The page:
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Dealing with Jealousy in a Marriage

Tips to Help You Talk with Your Spouse about Jealousy
By Susie and Otto Collins

Bruce often feels powerless to his jealous thoughts. A doubt or worry about his wife Janey creeps into his mind and, before too long, he finds himself acting from jealousy.

This almost always leads to trouble. Trouble for him and trouble for his marriage.

Bruce doesn't want to bother Janey by trying to talk about his jealousy. He always thinks that, one day, he'll be able to get it under control.

But then something happens-- he sees Janey talking with another man at a party or he imagines her interacting closely with a male co-worker-- and the jealousy seems to take over.

Soon an argument breaks out between the two of them or he's muscled his way into another man's personal space-- more than one fist fight has been barely avoided.

Is your jealousy the unspoken and avoided "elephant in the room" in your marriage?

Perhaps you believe that if you don't focus in on your jealousy, it will just go away. Or, you might see the jealousy as "your" issue and maybe even feel embarrassed to be having these emotions.

Here's what's usually the case, however...

As much as you try to hide your jealous feelings, they seep out in unexpected and sometimes exaggerated ways. You may speak rudely or harshly to another person whom seems to you to be a threat to your marriage, for example.

Your mate can sense that something is going on for you. When you are jealous, you are probably more withdrawn and distant as you grapple with this internal struggle.

Conversely, you might lash out at him or her for what appears to be no apparent reason.

It could be that particular habits that your spouse has developed are triggers for your jealousy. He or she might seem to you to be a flirt, for instance.

We do not recommend that you spend your time and energy attempting to determine which of you is ultimately or solely to blame for your jealousy and the possible disconnection in your marriage.

We do encourage you to find ways to talk about the current dynamics in your relationship.

Acknowledge that you are feeling jealous and look at the possible contributors (from within yourself and possibly from your partner's behaviors).

You can talk about jealousy with your spouse in ways that can bring you eventual ease and actually move the two of you closer together in the process.

Take ownership for your jealousy.
As you communicate with your mate about your jealousy, own how you are feeling. Practice using "I feel" statements instead of speaking in ways that will be judging and blaming.

Remember that your goal is to not only to overcome your jealousy and find relief from the upset you've been feeling, it's also to re-connect with your spouse.

After a particularly difficult office party at Janey's workplace the previous night, Bruce asks her to talk. Bruce admits that he felt jealous while at the party.

He shares with Janey that he has been feeling intense jealousy quite frequently for the past year or more.

Bruce tells her, "I feel angry and fearful that you will have an affair when I see you talk with another man."

Janey is relieved that they are finally talking about this.

She has begun to dread social occasions because Bruce's stares and glares at the men she casually talks with are uncomfortable and even seem to be

Identify triggers and create strategies.
When you communicate to connect, it is essential that you and your mate speak with honesty and openness and that you also listen in engaged and open ways.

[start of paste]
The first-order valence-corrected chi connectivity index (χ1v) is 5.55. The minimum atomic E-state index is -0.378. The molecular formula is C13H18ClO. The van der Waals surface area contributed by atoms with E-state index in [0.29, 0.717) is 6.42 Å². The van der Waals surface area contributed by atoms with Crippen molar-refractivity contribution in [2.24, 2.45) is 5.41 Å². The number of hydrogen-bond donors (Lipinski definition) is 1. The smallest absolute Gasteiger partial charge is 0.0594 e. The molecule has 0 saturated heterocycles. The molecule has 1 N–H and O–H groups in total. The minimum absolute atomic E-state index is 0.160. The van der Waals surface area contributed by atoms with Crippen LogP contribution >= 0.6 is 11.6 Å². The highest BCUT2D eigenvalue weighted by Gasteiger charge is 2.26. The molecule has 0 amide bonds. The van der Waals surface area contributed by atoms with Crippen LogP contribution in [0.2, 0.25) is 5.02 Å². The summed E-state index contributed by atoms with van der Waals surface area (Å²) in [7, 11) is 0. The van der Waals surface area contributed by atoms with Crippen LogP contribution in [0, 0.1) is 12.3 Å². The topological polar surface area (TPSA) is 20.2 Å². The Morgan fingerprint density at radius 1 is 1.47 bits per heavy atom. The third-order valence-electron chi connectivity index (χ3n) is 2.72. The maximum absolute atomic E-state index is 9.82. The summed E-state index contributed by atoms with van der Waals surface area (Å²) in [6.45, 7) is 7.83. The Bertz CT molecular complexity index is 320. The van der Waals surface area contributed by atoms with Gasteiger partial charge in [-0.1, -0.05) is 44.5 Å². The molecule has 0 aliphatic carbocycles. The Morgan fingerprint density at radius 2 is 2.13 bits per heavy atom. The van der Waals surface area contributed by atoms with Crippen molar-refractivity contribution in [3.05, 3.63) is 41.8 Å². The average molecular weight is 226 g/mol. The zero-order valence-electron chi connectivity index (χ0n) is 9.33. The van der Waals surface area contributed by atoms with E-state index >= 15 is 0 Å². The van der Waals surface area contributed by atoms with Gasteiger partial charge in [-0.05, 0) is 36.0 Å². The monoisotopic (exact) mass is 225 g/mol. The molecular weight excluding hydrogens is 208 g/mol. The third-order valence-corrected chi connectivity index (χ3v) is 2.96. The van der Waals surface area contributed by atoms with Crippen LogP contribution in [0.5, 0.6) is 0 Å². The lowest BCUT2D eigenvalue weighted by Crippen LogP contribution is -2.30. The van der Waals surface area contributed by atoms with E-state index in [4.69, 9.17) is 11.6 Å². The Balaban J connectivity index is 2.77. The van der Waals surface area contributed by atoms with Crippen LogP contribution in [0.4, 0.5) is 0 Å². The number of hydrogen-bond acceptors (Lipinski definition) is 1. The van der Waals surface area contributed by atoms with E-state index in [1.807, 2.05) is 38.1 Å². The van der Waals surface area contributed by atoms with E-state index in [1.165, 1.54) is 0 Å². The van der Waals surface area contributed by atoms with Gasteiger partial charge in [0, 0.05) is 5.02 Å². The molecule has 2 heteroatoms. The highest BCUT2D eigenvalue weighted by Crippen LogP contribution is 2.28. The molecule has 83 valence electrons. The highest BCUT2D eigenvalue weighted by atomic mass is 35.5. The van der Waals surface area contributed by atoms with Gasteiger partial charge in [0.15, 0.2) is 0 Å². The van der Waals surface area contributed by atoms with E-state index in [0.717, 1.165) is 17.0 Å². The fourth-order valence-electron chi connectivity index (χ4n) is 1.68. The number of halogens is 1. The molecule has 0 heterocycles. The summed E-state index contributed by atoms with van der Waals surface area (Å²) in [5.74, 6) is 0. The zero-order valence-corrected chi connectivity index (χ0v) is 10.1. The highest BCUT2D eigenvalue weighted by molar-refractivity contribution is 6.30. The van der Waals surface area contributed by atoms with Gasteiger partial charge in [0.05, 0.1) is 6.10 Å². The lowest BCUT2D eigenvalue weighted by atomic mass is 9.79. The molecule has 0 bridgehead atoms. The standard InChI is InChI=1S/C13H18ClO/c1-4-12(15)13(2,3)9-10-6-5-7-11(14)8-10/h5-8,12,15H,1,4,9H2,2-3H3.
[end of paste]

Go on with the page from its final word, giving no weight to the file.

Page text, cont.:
Using "I feel" statements is one way to promote a feeling of openness as you communicate, as demonstrated above.

As you and your spouse attempt to uncover what triggers jealousy, continue to focus in on what you each need and what you'd like to change.

For example, Bruce could say to Janey, "I need you to stop talking with other men when we are out together."

But this request is unrealistic and, most likely, undesirable to Janey.

Instead, Bruce might go within himself and identify that when Janey is talking with other men and they touch her on the arm or shoulder, his jealousy tends to spike.

Bruce and Janey can create an agreement that Janey will be aware of how closely she stands while talking with other men at parties and in other social settings.

It might be acceptable to her to agree to maintain a particular distance between herself and the men she is talking as a way to support Bruce's effort to overcome his jealousy.

For his part, Bruce can agree that he will no longer rush over to Janey when she is talking with another man. He will not stare or glare at them.

When triggered, he agrees to find a quiet space (such as the bathroom) to take some deep breaths and calm down.

As you identify what seems to trigger jealousy for you, be aware of your past.

Often, unresolved hurts and experiences from your own history will play a role in your feeling jealous about situations that are happening right now.

Take the time to make completions about your past so that you can be fully present in your marriage today.

As you are communicating about jealousy with your mate, pause and reflect on what you are feeling and what you want to say before you actually say it.

If you need to take a brief break in your conversation, ask for one. Be sure to set up a specific time during which you two will resume
your talk.


For a free audio on overcoming jealousy, click here.


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Contact Info
Relationship Coaches Susie and Otto Collins, PO Box 14544, Columbus, OH 43214
Contact Susie or Otto about Relationship Coaching by calling (614) 568-8282.
For all other inquiries, contact us by email.

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